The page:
University of Tasmania
whole_WoodhallEmma2004_thesis.pdf (8.25 MB)

Olfactory ensheathing cell phenotype after implantation into the lesioned spinal cord

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posted on 2023-05-27, 13:10 authored by Woodhall, Emma
Although olfactory ensheathing cells (OECs) are used to promote repair in the injured spinal cord, little is known of their phenotype in this environment. This study examined the effect of the injured spinal cord on OEC morphology and gene expression. For in situ experiments OECs were encapsulated in porous polymer tubes and implanted into the lesioned rat spinal cord. Adult male hooded Wistar rats (300-350g) were anaesthetised with isoflurane maintained at 2.5% with 100% 02 (0.5L/min). Lesions were made to the corticospinal tract at the level of T7-T8 and OEC-filled capsules were inserted under the dura above the lesion. After one week animals were sacrificed and the capsules retrieved. Procedures were performed in accordance with NHMRC guidelines approved by the University of Tasmania Animal Ethics Committee. Morphological characteristics were examined using scanning electron microscopy (SEM) for which implanted and un-implanted capsules were cut into halves so as the inner surfaces could be viewed. Implanted capsules were filled with rounded OECs and extracellular matrix (ECM)-like matter. Although no cells with the morphology of cultured OECs were observed these may have been obscured by the abundant ECM. In the un-implanted capsules cells with morphology typical of cultured OECs were predominant and although some rounded cells were detected. Real-time reverse transcriptase-polymerase chain reaction (RT-PCR) was used to analyse expression of Neuregulin-1 (Nrg-1) and Nogo in cultured OECs and encapsulated OECs both in culture and after implantation. Neuregulins are known mitogens and survival factors for central nervous system (CNS) cells whilst Nogo is an axonal growth regulator. For comparison transcripts were also examined in a number of other glial cell types. Similar to astrocytes (ASTs) and fibroblasts (FBs), OECs expressed various Nrg-1 subtypes including neu Differentiation Factor (NDF), Glial Growth Factor (GGF) and Sensory and Motomeuron-derived Factor (SMDF) along with other splice variants including those containing the epidermal growth factor (EGF), a-EGF, ‚àövº-EGF and secreted domains. After implantation, OECs increased expression of NDF and secreted Neuregulin and decreased expression of the other variants. Olfactory ensheathing cells, oligodendrocytes (OLGs) Schwann cells (SCs) and ASTs all expressed Nogo-A, -B and -ABC. OECs and OLGs were also immunopositive for Nogo-A protein. Unlike OLGs, OECs, SCs and ASTs expressed mRNA for the Nogo-66 receptor (NgR) although the protein could not be detected by immunocytochemistry in OECs. Implantation of OECs resulted in an increase in Nogo-A and -B and a decrease in Nogo-ABC and the NgR. Taken together these results show that OEC phenotype in the lesion environment is different from their characteristic profile in culture.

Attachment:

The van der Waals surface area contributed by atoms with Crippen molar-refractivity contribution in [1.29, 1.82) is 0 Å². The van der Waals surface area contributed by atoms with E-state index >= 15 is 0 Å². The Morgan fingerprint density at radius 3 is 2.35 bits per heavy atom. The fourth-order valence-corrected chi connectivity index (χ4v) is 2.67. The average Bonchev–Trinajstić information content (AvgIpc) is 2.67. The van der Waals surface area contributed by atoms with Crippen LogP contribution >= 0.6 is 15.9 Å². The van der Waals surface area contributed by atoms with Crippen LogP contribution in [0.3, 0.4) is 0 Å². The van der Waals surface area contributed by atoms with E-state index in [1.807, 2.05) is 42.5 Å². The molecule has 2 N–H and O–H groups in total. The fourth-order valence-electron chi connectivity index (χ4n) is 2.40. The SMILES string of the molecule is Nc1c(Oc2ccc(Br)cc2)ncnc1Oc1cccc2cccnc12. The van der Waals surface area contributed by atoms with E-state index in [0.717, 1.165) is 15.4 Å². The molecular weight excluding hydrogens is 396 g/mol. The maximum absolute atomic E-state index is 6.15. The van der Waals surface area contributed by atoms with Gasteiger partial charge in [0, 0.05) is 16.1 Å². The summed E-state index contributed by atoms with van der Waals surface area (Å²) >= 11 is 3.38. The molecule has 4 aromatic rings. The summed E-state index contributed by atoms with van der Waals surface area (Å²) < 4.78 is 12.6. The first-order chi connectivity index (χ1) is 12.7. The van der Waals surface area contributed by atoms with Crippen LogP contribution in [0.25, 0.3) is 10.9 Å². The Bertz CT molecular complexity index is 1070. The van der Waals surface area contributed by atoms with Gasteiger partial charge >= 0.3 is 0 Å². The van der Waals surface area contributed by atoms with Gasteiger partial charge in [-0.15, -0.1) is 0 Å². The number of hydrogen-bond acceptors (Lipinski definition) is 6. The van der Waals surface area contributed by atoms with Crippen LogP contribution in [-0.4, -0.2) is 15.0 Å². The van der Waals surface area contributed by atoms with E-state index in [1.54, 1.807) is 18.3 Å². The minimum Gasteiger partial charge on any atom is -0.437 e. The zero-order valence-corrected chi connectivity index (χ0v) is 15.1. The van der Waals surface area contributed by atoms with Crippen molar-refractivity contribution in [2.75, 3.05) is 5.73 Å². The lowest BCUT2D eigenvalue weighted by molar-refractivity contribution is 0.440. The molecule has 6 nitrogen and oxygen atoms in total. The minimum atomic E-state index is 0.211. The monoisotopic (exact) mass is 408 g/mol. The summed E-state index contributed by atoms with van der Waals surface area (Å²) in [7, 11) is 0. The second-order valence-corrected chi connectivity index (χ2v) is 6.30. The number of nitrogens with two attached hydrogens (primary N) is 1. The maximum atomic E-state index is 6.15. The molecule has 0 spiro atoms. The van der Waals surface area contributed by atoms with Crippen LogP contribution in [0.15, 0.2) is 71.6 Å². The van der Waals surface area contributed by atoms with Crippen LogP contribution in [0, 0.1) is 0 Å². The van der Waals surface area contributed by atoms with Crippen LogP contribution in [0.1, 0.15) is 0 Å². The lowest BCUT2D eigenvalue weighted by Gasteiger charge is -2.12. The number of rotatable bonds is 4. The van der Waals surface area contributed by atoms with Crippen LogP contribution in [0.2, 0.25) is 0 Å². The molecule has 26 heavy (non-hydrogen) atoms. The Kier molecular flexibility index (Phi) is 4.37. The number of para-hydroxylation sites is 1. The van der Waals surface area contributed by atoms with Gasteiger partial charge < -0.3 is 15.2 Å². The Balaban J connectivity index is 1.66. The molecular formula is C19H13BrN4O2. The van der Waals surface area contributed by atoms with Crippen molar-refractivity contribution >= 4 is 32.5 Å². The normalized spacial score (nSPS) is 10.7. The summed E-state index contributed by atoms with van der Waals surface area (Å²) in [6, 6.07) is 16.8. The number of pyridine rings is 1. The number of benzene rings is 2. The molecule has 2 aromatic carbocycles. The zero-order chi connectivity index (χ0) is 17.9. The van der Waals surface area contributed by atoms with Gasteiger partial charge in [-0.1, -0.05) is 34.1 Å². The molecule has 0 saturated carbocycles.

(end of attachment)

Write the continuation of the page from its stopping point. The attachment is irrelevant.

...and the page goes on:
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Copyright 2004 the Author - The University is continuing to endeavour to trace the copyright owner(s) and in the meantime this item has been reproduced here in good faith. We would be pleased to hear from the copyright owner(s). Thesis (Ph.D.)--University of Tasmania, 2004. Includes bibliographical references

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